When I was training for my first Cape Epic, in 2017, I posted weekly training updates. Seeing as I found my riding partner as a result of a blog post (Be My Epic Valentine
), it seemed only right to continue the story. The biggest motivation, though, was to share the journey from cancer treatment to Epic.
I posted daily updates during the event, and when I took on the 2018 race I did the writing all over again.
Not that you’d know it – because I haven’t posted about it here – I’m about to do my third Epic. I’ve done all the work, but none of the writing. Theoretically, this has nothing to do with powering my bike over insanely difficult routes. And yet, this event is almost as much a mind challenge as it is a physical challenge.
Writing, I find, is an extremely valuable tool in straightening out my thinking. Last year, I had some major life changes, which I wrote about using the tag “Adventures of Re-“ (click here for them). Further life changes followed at the beginning of February this year, when my now-adult daughter and son both left home (and Cape Town) for big adventures. None of the above makes for great emotional space, with “re-“ words such as ‘relevance’ becoming more appropriate to my personal perspective than the more exciting ones. In my journey along the road of reskill, retool, and reinvent, I have gone through some very dark days.
Sticking with “re-“ words, the process has tested my resilience, not to mention depleting my resources.
What I’m getting to, is that training for Epic in this condition seems to be far harder than my first, when I was battling my way through recovery (there’s a good “re-“ word) from radiotherapy, in addition to which I didn’t realise the extent to which my breathing was impaired. The one with big physical challenges should have been harder than the one with emotional issues. From this perspective, it doesn’t seem that way.
As usual, this time there was a heavy block of training over the holiday period, between Christmas and mid-January. Basically, I rode for two days in a row and then rested for a day. Each day of riding averaged something like five or six hours. I got back from this, and went straight into riding Attakwas (not called ‘extreme’ for nothing).
I had done all the work, but my body just wasn’t firing. Something felt wrong. At the beginning of February I bailed halfway through day one of a two-day race, and then rode day two at a sedate pace. Following this, I visited my GP, who has substantial experience in participating in ultra-marathon trail running events. He took blood for a variety of tests (all clear, including liver, miraculously), and supported coach Erica Green’s prescription that I needed a break for recovery.
I did nothing for an entire week, and then started riding a little in the following week. Last week I took part in the Knysna Bull, which is a three-day race plus prologue. I got through it all fine, returning to Cape Town feeling energised, and looking forward to rolling off the start line on 17 March.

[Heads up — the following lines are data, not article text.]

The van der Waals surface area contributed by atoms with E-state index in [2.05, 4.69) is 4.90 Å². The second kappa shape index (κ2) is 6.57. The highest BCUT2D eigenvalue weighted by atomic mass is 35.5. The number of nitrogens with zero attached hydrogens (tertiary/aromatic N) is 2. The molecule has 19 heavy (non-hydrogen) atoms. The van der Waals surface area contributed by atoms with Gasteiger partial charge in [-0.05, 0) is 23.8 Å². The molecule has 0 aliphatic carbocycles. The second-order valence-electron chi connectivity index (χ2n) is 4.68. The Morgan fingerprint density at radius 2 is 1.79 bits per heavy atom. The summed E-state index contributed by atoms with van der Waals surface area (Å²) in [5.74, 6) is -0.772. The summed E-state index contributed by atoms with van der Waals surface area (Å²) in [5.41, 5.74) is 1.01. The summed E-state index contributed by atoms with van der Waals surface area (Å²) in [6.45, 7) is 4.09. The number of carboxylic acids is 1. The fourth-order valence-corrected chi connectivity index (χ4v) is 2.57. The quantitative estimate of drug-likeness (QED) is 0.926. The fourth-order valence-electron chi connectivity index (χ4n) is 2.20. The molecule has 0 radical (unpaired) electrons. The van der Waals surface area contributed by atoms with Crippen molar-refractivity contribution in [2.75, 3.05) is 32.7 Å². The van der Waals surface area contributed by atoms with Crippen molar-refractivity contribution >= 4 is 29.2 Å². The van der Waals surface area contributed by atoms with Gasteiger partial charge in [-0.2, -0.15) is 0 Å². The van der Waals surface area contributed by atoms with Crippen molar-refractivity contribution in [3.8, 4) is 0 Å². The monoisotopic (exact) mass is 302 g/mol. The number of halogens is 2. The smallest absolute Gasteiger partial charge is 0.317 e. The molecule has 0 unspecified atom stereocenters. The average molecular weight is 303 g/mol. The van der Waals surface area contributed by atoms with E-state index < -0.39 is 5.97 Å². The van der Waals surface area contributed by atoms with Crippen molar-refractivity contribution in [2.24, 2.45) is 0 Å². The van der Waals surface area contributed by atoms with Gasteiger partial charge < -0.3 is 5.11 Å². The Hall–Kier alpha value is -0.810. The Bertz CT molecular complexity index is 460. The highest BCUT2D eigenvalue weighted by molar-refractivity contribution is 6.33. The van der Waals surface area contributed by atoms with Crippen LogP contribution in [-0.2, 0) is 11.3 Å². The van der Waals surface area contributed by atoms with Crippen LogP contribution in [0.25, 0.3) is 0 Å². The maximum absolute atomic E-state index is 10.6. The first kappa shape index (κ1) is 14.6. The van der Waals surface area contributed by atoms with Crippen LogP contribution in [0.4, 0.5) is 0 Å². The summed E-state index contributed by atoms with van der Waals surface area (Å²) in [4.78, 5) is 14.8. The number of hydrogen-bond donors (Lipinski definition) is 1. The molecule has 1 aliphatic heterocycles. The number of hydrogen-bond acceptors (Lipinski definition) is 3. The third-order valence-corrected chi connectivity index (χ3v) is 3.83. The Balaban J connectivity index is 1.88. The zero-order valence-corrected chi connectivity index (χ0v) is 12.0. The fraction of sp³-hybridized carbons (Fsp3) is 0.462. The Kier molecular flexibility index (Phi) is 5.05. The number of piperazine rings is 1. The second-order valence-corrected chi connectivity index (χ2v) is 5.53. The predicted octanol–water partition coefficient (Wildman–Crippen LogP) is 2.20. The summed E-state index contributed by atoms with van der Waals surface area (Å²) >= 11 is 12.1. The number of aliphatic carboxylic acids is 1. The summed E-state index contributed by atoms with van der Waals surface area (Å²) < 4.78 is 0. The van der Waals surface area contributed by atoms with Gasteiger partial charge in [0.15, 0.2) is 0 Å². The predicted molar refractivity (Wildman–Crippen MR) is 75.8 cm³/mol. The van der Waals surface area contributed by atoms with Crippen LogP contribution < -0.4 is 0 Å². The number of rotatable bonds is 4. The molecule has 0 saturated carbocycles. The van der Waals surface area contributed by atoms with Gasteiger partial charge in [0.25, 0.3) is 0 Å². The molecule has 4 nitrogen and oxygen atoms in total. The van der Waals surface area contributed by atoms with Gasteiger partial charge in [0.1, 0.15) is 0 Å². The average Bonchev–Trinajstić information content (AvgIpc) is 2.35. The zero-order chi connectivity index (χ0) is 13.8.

Meanwhile, my riding partner, Piet Viljoen, has been in the form of his life. In 2017, he was also training for Comrades, and last year he was training for Ironman. This year, cycling has been his sole athletic focus, with obvious effects on his strength. Fortunately, he has been extremely patient with me, demonstrating that Epic is very much a team effort between the two riders. Epic’s theme of ‘conquer as one’ is real. There have been Epic stages when I’ve been the stronger (very few, admittedly), and it could happen again in 2019. The extremeness of the physical challenge takes riders into places that one can’t predict, no matter the levels of fitness or cycling prowess.
For all the physical slog I’ve experienced, while my body has felt ‘not-right’, the one bright part has been downhills. As the front wheel of my bike drops below the rear, I am immediately connected with my happy place. During Knysna Bull, there were three different timed descents, which I rode as fast as I possibly could. I think that played a big part in me finding my mojo again. Descending is certainly not the same as slogging through a long climb or a holding on for dear life on a pacey flat section, but I’m going downhill faster than ever, and it definitely helps to lift my spirit.
This year marks a change in our team’s ‘theme’. Previously, my top-rated racehorse Sergeant Hardy was talismanic of our Cape Epic efforts, because of our shared breathing problems. He’s just had a surgical procedure to increase his breathing capacity, and will return to the track later in the year. We are sporting new kit this year, bearing the logos of investment and financial services companies in which Piet is involved. The team name, Compound Cubed, is a reference to the miracle of compounding, which is the mathematical basis for his investment wizardry.
While I don’t know for certain if not writing training updates made any difference to how I felt at the end of January, I’m now feeling excited about Cape Epic 2019. I started writing about my Epic preparation as a way of sharing the journey. Perhaps the physical act of writing was also important for my journey.
I haven’t stopped writing, I’ve just been covering different material (click here for that). In a way, this is more manifesto than the recording of an experience.